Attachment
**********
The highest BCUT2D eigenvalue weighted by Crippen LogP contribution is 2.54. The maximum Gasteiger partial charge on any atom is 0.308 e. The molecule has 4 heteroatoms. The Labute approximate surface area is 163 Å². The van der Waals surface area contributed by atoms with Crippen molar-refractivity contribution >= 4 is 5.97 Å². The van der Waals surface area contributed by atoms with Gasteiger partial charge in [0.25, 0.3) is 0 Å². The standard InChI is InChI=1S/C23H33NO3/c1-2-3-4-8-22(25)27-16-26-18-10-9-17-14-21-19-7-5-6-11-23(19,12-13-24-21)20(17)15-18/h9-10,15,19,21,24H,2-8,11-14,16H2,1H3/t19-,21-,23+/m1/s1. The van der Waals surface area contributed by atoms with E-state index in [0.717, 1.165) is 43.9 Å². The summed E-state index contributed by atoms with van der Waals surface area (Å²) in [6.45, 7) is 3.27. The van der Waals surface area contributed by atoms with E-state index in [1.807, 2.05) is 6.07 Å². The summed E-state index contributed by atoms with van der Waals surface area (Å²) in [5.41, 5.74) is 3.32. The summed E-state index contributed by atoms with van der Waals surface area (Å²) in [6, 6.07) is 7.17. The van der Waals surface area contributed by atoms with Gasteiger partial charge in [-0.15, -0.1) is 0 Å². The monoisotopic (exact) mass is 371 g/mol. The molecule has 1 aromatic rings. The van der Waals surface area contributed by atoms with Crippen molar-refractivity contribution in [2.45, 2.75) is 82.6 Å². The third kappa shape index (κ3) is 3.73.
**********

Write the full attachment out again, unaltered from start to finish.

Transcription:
The highest BCUT2D eigenvalue weighted by Crippen LogP contribution is 2.54. The maximum Gasteiger partial charge on any atom is 0.308 e. The molecule has 4 heteroatoms. The Labute approximate surface area is 163 Å². The van der Waals surface area contributed by atoms with Crippen molar-refractivity contribution >= 4 is 5.97 Å². The van der Waals surface area contributed by atoms with Gasteiger partial charge in [0.25, 0.3) is 0 Å². The standard InChI is InChI=1S/C23H33NO3/c1-2-3-4-8-22(25)27-16-26-18-10-9-17-14-21-19-7-5-6-11-23(19,12-13-24-21)20(17)15-18/h9-10,15,19,21,24H,2-8,11-14,16H2,1H3/t19-,21-,23+/m1/s1. The van der Waals surface area contributed by atoms with E-state index in [0.717, 1.165) is 43.9 Å². The summed E-state index contributed by atoms with van der Waals surface area (Å²) in [6.45, 7) is 3.27. The van der Waals surface area contributed by atoms with E-state index in [1.807, 2.05) is 6.07 Å². The summed E-state index contributed by atoms with van der Waals surface area (Å²) in [5.41, 5.74) is 3.32. The summed E-state index contributed by atoms with van der Waals surface area (Å²) in [6, 6.07) is 7.17. The van der Waals surface area contributed by atoms with Gasteiger partial charge in [-0.15, -0.1) is 0 Å². The monoisotopic (exact) mass is 371 g/mol. The molecule has 1 aromatic rings. The van der Waals surface area contributed by atoms with Crippen molar-refractivity contribution in [2.45, 2.75) is 82.6 Å². The third kappa shape index (κ3) is 3.73.